Nelson File

Leadership Series: Nelson File

The first in a series of lead­er­ship dis­cus­sions with lead­ers from across the state

Draw­ing from years of expe­ri­ence and wis­dom, the series will demys­ti­fy lead­er­ship and pro­vide valu­able insight to edu­ca­tors start­ing their lead­er­ship jour­ney. To begin the series we were for­tu­nate to have the oppor­tu­ni­ty to talk with Nel­son File, Prin­ci­pal of The Friends’ School.
Nelson with Two Students at Friends School
Nelson with a Student at Friends School
Nelson File

Hel­lo Nelson,

In your time as a school prin­ci­pal, are there some piv­otal moments that have stood out for you? What might they be and why?

There have been a few piv­otal moments that have stood out for me. My family’s move from The Amer­i­can Inter­na­tion­al School of Mus­cat (Oman) to Hobart, Tas­ma­nia near­ly 10 years ago was one of them. I had nev­er been to Aus­tralia before, pri­or to the inter­view for the posi­tion, just as I had nev­er been to Oman before inter­view­ing for that posi­tion near­ly 20 years ago. Mov­ing Schools and coun­tries is always a risk as you are nev­er quite cer­tain what you will real­ly encounter on a day-to-day basis. I can unequiv­o­cal­ly say that both moves were invig­o­rat­ing, fas­ci­nat­ing and pro­fes­sion­al­ly enrich­ing experiences.

Since being at The Friends’ School, the two biggest per­son­al and pro­fes­sion­al chal­lenges were respond­ing to an his­tor­i­cal sex­u­al abuse alle­ga­tion from decades ago, and the chal­lenges that the Covid pan­dem­ic brought. In learn­ing about the sex­u­al abuse alle­ga­tion, I was so incred­i­bly sad­dened to imag­ine the ter­ri­ble pain and suf­fer­ing the for­mer stu­dent had lived with for a very long time. How could the School (and me as its rep­re­sen­ta­tive) best assist that per­son? I was for­tu­nate that the Pre­sid­ing Mem­ber of the Board of Gov­er­nors sup­port­ed me through that chal­leng­ing time. The pan­dem­ic pre­sent­ed its own chal­lenges, espe­cial­ly in the begin­ning when we were all strug­gling to under­stand what the best way for­ward was. The polit­i­cal lead­ers pre­sent­ed pol­i­cy by press con­fer­ence’ expect­ing near­ly instan­ta­neous imple­men­ta­tion of these decrees. Unfor­tu­nate­ly, at first, the ques­tion of whether to have schools remain open, or shift to dis­tance learn­ing, was politi­cised in Tas­ma­nia with polit­i­cal lead­ers offer­ing advice that dif­fered from the pub­lic health advice. Anoth­er addi­tion­al dif­fi­cul­ty was that each state’s pub­lic health advice dif­fered, lead­ing to our com­mu­ni­ty to ques­tion why Tas­ma­nia, at least ini­tial­ly, had dif­fer­ent direc­tives to oth­er states.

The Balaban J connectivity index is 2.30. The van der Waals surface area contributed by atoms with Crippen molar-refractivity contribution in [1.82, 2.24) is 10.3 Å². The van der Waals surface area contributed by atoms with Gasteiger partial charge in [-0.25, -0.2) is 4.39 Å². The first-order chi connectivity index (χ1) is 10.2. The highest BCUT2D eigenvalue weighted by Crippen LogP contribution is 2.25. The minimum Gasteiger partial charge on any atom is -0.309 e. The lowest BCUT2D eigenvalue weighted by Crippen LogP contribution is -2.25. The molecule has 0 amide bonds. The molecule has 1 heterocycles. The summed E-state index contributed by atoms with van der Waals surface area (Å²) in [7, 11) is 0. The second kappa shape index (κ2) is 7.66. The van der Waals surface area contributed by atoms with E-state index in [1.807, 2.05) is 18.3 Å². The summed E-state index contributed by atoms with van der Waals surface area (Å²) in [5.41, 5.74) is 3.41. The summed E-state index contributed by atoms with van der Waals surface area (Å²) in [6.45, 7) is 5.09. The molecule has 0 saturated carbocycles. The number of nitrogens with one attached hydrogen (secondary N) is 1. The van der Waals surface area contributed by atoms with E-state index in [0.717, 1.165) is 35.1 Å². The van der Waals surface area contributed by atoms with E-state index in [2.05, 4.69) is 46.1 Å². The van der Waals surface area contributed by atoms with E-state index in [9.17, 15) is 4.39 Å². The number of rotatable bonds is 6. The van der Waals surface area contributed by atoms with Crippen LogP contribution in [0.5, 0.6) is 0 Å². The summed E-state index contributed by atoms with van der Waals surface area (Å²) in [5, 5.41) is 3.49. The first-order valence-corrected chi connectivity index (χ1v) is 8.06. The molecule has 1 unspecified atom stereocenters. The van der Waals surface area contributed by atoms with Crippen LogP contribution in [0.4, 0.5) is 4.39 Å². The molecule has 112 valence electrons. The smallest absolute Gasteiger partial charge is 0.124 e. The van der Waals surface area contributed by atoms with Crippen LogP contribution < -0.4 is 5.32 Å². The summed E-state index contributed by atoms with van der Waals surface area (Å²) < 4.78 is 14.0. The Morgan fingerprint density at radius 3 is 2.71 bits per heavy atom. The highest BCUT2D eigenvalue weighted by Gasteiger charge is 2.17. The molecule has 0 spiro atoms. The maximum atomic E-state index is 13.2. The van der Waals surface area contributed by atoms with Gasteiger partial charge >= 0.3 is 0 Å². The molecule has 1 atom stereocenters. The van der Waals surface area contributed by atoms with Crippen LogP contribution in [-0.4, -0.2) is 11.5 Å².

What have been some of your key learn­ings about school lead­er­ship over the years?

We all know that there is no mag­ic wand (like Dumbledore’s Elder wand, although I do have a copy of one in my office!) that can instant­ly make changes come into effect. Change is incre­men­tal, day by day, sup­port­ing staff to grow and learn so they in turn can assist stu­dents to grow and learn. From time to time there are piv­otal moments when a shift’ or imple­men­ta­tion of a plan hap­pens that seem very large, but in ret­ro­spect, staff look back and won­der how the school rou­tines worked pri­or to the change.